The demand for more effective protection and management policies of marine caves in the Mediterranean Sea can be highly supported by evidencing their contribution to marine biodiversity. The information available on the diversity of the fish fauna hosted inside the caves is therefore crucial.

In this study, we thus evaluated 1) the variability in fish species richness and assemblage structure in 14 marine caves of different morphology located inside four Italian MPAs, and 2) the additional contribution of such environments to local fish diversity associated with rocky reefs.


Ethics statement

All the data collected in the present study have been gathered by using a non destructive methodology (commonly named as ‘Underwater Fish Visual Census’). No fish was collected, injured or manipulated. In addition, scientific divers adopted a proper behavior underwater in order to limit any disturbance into the caves investigated. The research, from a formal point of view, has been funded and committed by the Italian Ministry of the Environment, which is the state authority competent on MPAs in Italy. Funding and commitment implied the authorization to access the MPAs and run the non destructive sampling on fish. In addition, in the occasion of each sampling campaign at each MPA, specific authorizations have been asked and obtained by the management bodies, formally represented by the following MPAs Managers: Gianfranco Russino (Capo Caccia MPA), Salvatore Martello (Lampedusa MPA), Vincenzo Incontro (Plemmirio MPA) and Paolo D’Ambrosio (Porto Cesareo MPA). Permissions from MPAs (besides the one released by the competent Ministry that funded the project) have been obtained in the form of simple letters or emails, so there isn’t any associated authorization numbers or codes.

Study locations

Fish sampling was carried out in September and October 2009 in 14 submerged caves located in 4 Italian MPAs (Fig 1): 1) six caves at Capo Caccia (40° 33′ N, 8° 9′ E), Sardinia between ~5 and 18 m depth; 2) two caves at Lampedusa (35° 29' N—12° 36' E), Pelagie Islands, Sicily between ~10 and 20 m depth; 3) two caves at Porto Cesareo (40° 15' N—17° 53 E), Apulia between 8 and 10 m depth; 4) four caves at Plemmirio (37° 01' N—15° 19' E) near Siracusa, Sicily between ~18 and 30 m depth.

Fig 1. Location of the 4 MPAs hosting the 14 marine caves investigated in this study.

1, Capo Caccia; 2, Lampedusa; 3, Porto Cesareo; 4, Plemmirio.

The investigated caves encompassed both blind caves (one entrance) and caves with several openings, that varied remarkably in terms of morphology, branching and overall extension, presence/absence of an underwater ceiling, depth and characteristics of the bottom (e.g. formed by rocks or muddy sediments, [36], [37]). A detailed description of the investigated marine caves is given in Table 1.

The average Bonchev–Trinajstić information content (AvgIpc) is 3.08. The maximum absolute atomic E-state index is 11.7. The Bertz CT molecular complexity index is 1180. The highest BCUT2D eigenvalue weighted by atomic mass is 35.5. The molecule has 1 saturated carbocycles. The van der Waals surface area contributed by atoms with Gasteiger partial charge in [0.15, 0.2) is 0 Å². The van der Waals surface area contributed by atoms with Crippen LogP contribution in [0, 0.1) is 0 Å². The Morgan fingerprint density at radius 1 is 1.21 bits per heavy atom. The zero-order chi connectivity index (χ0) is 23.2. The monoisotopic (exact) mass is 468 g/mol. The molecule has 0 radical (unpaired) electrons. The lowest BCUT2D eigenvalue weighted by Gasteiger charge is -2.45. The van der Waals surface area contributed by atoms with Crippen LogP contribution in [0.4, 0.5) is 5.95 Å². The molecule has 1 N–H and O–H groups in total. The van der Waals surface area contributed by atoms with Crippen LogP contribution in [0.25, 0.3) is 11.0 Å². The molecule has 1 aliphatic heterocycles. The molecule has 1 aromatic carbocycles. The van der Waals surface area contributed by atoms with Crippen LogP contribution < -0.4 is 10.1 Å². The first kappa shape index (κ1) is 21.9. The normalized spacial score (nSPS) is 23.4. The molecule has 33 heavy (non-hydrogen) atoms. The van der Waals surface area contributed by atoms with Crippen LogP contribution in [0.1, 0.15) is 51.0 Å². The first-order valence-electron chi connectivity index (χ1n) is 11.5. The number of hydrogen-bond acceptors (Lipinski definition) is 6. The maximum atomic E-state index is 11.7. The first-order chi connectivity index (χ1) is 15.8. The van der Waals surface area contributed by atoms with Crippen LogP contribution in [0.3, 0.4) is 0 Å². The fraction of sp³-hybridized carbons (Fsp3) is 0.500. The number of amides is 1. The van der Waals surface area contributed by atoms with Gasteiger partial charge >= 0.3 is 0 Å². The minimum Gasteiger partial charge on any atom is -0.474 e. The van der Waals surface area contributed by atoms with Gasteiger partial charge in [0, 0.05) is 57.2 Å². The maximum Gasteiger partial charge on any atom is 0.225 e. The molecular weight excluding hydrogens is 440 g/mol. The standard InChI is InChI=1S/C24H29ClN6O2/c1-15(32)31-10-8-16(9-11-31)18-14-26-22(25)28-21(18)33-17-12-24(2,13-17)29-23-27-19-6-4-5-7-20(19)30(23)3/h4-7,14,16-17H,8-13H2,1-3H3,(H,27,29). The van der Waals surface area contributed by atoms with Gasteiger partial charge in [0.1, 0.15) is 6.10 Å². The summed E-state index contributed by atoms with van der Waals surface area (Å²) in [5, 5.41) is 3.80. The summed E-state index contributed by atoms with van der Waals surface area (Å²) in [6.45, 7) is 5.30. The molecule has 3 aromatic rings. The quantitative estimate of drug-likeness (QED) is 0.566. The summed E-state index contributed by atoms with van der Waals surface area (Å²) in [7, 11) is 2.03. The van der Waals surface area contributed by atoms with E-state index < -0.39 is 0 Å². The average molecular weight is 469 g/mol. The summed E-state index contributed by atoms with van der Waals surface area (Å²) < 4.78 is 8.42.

Table 1. Description of the main features of caves studied at the four Marine Protected Areas.

Sampling and data analyses

Fish abundance was estimated using a modified transect visual census method using SCUBA [10]. The scientists-divers who got the fish data within the caves investigated, received a specific training, as it is usually recommended. Marine caves, in fact, typically contain silt on the floor, which can easily be stirred up reducing visibility to zero and making it difficult if not impossible to locate the cave entrance (casualties are unfortunately not that rare). Transects were 8 to 60 m long and 2 m wide, as transect length was adapted to the shape and morphological discontinuities of different cave sectors. Any overlap between transects (which would have implied spatial dependence among replicates and a bias in the statistical analyses, see [27]) has been avoided. We have operatively defined as ‘sub-habitats’ the following sectors identified within the investigated caves: walls (coded as W), ceilings (C), bottoms (B). Four caves (i.e. Falco, Bisbe and Cabirol in the MPA of Capo Caccia and Cave X in the MPA of Porto Cesareo) presented easily accessible ends that were considered as a further sub-habitat type (E). The number of transects performed in each cave was also variable in relation to the extent and topography. Additional sampling was performed on rocky reef habitats outside each cave (codes as O) for comparison. Considering caves and rocky reefs outside the caves, a total of n = 94 visual censuses were performed in the present study (see Table 1 for detail about replication in each cave). With regard to the different sub-habitats, we performed n = 41 transects in W, n = 20 in C, n = 15 in B, n = 4 in E and, in addition, n = 14 in habitat O.

Due to the variable dimensions of transects, abundance values observed in the field were then converted to number of individuals/100 m2. Outside the caves, in agreement with standard methods on rocky reefs [38], visual censuses were carried out along 25 m long and 5 m wide transects. Densities were then converted to 100 m2.

Whole fish assemblage structures (i.e. in terms of species composition and relative abundances) were analyzed using 2-way unbalanced permutational multivariate analysis of variance (PERMANOVA; [39]) according to two factors: ‘caves’ (Ca), random with 14 levels, and ‘sub-habitat’ (SH), fixed with 5 levels (W, C, B, E, and O). Analyses were performed using the PRIMER v6 software [40], implemented with the add-on package permanova+ [41].